Out of print and orphan works -- copyrighted works whose owners may be impossible to identify and locate -- present a big challenge to archivists, librarians, and creators. How much due diligence do archivists and creators need to do seeking out the correct owners? How can copyright owners protect their rights? Is there a better way to identify ownership to increase both the circulation of musical works and compensation for creators?
Mario Bouchard General Counsel, Copyright Board Canada
Peter Gutmann Member, Womble Carlyle Sandridge & Rice, PLLC
Walter McDonough General Counsel, Future of Music Coaltion
Oliver Metzger Policy Planning Advisor, U.S. Copyright Office
Michael Taft Head of the Archive, American Folklife Center, Library of Congress
03:26PM EST - MB: Orphaned works are becoming a greater issue daily. In Canada we call them "unlocatable copyright works." Very few countries deal with this issue directly.
OM: In 2005, Congress asked us to do a study on orphaned works. We identified four categories of potential use: large scale access users (museums, archives, etc.), enthusiast uses, subsequent creators, and personal uses.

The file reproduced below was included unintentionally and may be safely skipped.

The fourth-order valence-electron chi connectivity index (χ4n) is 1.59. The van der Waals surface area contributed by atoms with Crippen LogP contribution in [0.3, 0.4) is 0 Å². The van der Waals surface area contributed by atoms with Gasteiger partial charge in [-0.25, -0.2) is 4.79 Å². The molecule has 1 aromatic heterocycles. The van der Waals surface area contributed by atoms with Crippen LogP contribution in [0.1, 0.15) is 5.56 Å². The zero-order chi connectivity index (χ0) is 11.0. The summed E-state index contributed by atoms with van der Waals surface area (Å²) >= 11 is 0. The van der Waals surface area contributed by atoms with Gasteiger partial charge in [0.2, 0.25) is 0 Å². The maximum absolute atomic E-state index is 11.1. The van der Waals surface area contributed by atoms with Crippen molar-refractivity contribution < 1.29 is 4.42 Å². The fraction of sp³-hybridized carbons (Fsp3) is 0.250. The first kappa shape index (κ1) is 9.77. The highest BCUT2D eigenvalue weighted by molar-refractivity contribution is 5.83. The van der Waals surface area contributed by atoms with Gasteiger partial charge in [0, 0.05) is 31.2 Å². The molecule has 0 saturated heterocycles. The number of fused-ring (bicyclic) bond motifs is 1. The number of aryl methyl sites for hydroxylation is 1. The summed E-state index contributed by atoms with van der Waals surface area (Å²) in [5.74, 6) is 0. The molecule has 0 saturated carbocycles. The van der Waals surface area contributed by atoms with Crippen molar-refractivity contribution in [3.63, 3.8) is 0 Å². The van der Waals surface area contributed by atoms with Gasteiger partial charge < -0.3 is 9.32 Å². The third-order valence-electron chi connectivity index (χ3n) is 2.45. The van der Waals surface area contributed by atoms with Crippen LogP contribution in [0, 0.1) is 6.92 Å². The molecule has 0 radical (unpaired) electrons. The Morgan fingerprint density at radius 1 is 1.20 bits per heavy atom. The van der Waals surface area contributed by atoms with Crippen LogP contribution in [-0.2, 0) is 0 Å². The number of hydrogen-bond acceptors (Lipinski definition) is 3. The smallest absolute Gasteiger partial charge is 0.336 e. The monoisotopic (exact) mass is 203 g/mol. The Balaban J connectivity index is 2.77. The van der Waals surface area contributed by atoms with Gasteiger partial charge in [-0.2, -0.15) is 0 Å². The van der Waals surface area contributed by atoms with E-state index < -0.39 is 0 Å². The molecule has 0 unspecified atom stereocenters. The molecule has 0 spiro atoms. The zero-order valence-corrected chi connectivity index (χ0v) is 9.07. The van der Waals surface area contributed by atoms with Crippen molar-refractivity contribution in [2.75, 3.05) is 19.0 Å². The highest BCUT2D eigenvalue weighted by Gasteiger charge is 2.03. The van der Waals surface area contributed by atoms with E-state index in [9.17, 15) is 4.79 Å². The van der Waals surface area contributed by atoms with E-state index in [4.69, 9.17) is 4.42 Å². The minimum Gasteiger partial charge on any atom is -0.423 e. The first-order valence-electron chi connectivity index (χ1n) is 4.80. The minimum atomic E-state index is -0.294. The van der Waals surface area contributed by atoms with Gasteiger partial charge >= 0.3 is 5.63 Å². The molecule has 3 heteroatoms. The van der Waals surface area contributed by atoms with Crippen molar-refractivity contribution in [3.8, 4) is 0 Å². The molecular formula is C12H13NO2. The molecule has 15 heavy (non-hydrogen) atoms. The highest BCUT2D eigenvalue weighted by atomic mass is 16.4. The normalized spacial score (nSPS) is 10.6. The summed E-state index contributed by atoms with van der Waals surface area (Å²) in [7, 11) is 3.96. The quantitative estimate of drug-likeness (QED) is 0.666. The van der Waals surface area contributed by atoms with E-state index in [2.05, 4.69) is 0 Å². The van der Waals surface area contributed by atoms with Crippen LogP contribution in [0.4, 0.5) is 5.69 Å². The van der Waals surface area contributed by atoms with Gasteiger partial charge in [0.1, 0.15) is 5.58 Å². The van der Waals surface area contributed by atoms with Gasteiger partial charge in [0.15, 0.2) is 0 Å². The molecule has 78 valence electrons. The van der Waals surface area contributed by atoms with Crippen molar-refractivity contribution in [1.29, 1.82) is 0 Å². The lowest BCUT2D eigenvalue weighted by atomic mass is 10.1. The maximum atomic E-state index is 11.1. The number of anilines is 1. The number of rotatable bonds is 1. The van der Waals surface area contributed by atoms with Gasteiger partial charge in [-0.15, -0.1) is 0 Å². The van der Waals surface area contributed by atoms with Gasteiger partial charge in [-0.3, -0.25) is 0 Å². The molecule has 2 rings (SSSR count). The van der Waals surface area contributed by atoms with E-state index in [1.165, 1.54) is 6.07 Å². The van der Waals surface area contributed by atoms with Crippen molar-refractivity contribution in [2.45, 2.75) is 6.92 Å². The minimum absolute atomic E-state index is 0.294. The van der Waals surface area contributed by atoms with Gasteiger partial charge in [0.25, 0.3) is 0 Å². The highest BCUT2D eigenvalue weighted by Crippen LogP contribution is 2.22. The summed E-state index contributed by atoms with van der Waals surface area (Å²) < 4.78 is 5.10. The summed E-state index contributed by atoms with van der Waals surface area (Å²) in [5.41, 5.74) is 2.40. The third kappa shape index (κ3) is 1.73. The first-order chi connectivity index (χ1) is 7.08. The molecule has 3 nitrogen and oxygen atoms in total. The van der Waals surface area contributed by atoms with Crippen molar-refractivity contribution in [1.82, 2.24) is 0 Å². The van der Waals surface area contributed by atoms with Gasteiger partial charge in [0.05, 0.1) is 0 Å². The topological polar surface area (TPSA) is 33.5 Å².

WM: I see this issue as being on a spectrum. The copyright office proposal is in the middle, the Canadian copyright board is on one end, and people like Peter are on the other end. Could you explain the Canadian system?
MB: In order to use an orphaned work, you have to get a license from the Canadian Copyright Board. We sometimes require that licensees pay a collecting society, who will pay the copyright owner if they show up within five years of the period designated in the license.
PG: I'd like to suggest a very simple approach. Copyright just lasts way too long; it's become virtually perpetual. Under the current law, an unpublished work gets 120 years of protection. The blame lies on Congress. When works are about to pass into the public domain, Congress slaps another 20 years on them. As many orphaned works are so old, limiting copyright to a reasonable degree would solve the problem by relegating these works to the public domain.
03:48PM EST - MB: Such a solution would not make the orphaned works problem disappear. We issue a large number of licenses for works that are less than 30 years old.
MT: One common misconception is that any folk recording is public domain. Almost all the material in our archive was recorded by anthropologists and journalists. It was meant as documentation. Until very recently, we didn't secure release forms from artists.
WD: And there's a whole cottage industry of people releasing compilation recordings of these orphaned works.
MT: The Oh Brother Where Art Thou? soundtrack is a famous example.
04:00PM EST - Q: Who is prosecuting the people making these types of compilations?
WM: Usually some nephew who didn't get along with the rest of the family (laughter).